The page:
It’s always odd to see a clearly biased doco, because you listen to the ‘doom doom doom’ music and hear the voice over say ‘and this happened!’ and I think to myself ‘yes, but…’

There were a lot of ‘yes, but..’s while I watched this film. I mean, I don’t think anyone would agree that some of the things the teenagers were describing were bad, but I couldn’t help but think that she’d only interviewed a tiny sample and shown us the most shocking things, where most experiences would be pretty much fine.

It was a very well shot doco but the bias never went away, and she touched only lightly on too many things.

The Tale of Princess Kaguya was on Saturday, and I had a lovely friend-date/catch up with Sam since I had a spare ticket. It was a really horrible day weather wise, so we had comfort food at Joe’s Garage and a hot drink at the Embassy and really enjoyed this film!

It’s one of the last movies which will come out from Studio Ghibli and all the art is based on ancient Japanese ink and watercolour paintings. It’s truly beautiful and I highly recommend it.

Film Festival first weekend

Boyhood

Richard Linklater’s newest film was filmed over 12 years, tracking mostly the boy from the title but also his older sister, mother and absentee father. It’s a movie about growing, about parents, about life in all it’s dreary normality. And it is so stunning. I don’t like raving about movies because I hate when people build films up for me and I’m disappointed, but I have to emphasise that if anything about the premise or the trailer intrigues you then you should go and see it.

Glenn and I went after a very satisfying dinner at Uncle Mikes. It was a long movie, but it didn’t once feel it. It was lovely and beautiful and it made me love humans so much.

The Kingdom of Dreams and Madness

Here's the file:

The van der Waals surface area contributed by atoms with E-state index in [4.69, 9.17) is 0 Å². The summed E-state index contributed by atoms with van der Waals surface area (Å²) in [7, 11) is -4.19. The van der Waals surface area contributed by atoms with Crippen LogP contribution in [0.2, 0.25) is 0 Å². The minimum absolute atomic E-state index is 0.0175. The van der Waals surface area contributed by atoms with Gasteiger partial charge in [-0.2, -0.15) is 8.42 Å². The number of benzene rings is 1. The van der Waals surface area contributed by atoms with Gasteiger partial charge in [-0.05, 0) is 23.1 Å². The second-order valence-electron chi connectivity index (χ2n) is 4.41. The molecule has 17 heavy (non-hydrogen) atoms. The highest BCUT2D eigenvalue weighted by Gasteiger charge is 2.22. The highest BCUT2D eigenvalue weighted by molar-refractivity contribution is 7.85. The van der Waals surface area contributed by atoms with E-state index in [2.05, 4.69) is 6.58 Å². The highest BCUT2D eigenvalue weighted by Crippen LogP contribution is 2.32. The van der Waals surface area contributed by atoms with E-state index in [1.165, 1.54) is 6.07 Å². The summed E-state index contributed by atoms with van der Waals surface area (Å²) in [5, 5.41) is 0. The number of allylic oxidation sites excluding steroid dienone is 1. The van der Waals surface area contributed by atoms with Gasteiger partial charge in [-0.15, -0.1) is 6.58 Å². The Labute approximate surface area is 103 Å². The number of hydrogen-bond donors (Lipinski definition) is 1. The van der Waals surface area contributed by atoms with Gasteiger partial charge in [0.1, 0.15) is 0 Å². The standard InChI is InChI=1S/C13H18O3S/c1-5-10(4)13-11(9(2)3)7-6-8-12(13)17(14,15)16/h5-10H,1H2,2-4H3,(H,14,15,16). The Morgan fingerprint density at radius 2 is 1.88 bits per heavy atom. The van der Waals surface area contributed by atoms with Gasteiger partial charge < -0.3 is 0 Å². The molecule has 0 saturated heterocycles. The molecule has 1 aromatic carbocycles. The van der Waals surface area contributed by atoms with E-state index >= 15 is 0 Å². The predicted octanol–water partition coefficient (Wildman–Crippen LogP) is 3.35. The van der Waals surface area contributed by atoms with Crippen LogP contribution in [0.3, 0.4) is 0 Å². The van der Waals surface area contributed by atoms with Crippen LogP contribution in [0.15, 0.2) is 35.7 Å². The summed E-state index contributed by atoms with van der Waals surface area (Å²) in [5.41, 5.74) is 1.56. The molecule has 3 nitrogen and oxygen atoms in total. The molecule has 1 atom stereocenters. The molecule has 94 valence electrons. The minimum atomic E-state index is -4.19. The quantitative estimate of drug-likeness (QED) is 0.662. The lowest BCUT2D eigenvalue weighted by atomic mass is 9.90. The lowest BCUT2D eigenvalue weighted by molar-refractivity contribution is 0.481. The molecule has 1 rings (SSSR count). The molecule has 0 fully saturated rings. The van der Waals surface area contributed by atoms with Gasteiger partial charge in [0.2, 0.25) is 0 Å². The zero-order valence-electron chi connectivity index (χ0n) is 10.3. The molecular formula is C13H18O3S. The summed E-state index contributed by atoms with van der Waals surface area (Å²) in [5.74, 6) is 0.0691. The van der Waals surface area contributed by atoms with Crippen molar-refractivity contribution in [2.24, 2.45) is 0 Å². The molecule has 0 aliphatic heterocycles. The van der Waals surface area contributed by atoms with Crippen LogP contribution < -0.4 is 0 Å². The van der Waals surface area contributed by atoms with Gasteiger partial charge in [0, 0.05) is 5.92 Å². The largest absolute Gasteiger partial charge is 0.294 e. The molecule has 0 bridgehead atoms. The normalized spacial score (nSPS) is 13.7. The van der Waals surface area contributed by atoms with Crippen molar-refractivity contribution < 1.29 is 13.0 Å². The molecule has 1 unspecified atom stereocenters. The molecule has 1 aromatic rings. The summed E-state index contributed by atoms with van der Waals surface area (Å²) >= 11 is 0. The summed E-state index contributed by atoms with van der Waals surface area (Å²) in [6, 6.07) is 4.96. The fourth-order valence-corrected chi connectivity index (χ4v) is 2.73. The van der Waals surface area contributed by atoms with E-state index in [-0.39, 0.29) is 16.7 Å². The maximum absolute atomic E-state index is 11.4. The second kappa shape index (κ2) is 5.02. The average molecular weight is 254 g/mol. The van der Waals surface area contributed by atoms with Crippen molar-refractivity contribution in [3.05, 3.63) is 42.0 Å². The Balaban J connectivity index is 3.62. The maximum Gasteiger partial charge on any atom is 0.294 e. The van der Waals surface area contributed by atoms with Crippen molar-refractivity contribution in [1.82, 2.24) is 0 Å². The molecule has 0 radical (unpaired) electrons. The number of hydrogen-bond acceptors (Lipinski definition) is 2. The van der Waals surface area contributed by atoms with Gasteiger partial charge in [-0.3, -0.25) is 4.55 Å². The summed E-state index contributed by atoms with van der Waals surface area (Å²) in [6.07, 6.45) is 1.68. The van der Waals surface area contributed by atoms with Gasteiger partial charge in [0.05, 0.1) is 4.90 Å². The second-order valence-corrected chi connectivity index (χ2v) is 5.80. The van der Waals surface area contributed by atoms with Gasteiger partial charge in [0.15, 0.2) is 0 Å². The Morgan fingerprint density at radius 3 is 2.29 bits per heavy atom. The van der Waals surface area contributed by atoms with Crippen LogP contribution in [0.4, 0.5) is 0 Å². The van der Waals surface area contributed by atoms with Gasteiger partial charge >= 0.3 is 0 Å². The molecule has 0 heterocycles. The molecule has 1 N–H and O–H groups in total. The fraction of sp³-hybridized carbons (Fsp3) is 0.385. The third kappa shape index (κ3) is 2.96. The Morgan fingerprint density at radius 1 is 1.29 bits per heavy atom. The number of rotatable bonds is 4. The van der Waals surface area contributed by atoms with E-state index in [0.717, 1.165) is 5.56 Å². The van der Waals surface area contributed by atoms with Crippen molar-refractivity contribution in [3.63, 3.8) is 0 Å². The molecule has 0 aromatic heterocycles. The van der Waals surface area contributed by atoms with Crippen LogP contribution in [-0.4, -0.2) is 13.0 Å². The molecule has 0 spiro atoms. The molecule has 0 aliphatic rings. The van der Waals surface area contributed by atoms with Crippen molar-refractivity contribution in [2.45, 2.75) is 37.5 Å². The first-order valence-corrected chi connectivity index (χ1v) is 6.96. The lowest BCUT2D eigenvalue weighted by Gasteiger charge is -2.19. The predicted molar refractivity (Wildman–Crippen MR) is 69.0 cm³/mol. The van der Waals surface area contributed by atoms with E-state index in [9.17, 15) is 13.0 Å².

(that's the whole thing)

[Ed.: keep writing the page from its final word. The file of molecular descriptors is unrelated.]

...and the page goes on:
This documentary is part character examination of Hayao Miyazaki, part diary of his last film The Wind Rises being produced and part immersion into the world of the offices of Studio Ghibli. The pace of the movie was a bit on the slow side, lots of shots of the pretty scenery and loving sequences of the studio’s cat, but getting to see Hayao so up close and personal was a total joy. He’s a hilarious guy, and he was very open with his stories to the camera. I really enjoyed it.

I especially loved the bit where the radio calisthenics played over the office and Hayao got up to do them and then complained that it was version 2, which he doesn’t know so well. Trying to work out if I can get this happening in my office…

20,000 days on earth

I’ve heard that this movie doesn’t play well if you’re not a Nick Cave fan, and I’d believe that. You sort of have to be invested and thinking he’s cool to start with or he might come off as a self centered tool, but then… most rock stars would. I read somewhere that this was meant to be a doco but Nick Cave ended up helping write a script to show his typical day, the 20,000th day of his life.

I loved this film. It was beautifully shot, just stunning on the big Embassy screen and the conversations Nick had – with his Freudian psychologist, with archivists collecting up bits of Nick Cave memorabilia, with his band mates and with himself in voice over were all interesting to me.

My most treasured bits of the movie where when he spoke about his creative process. He talked about his song writing as being all stories which take place in another world, a dark violent and strange world where there’s a god like figure taking score of what people do, but he doesn’t actually believe in god in the real world. Those ideas are fascinating to me.

The movie also made me fall in love with his latest album Push the Sky Away, which I have since bought, so… there’s that. I’d definitely watch this again, in my head it files in very nicely with the Leonard Cohen doco ‘I’m your man’.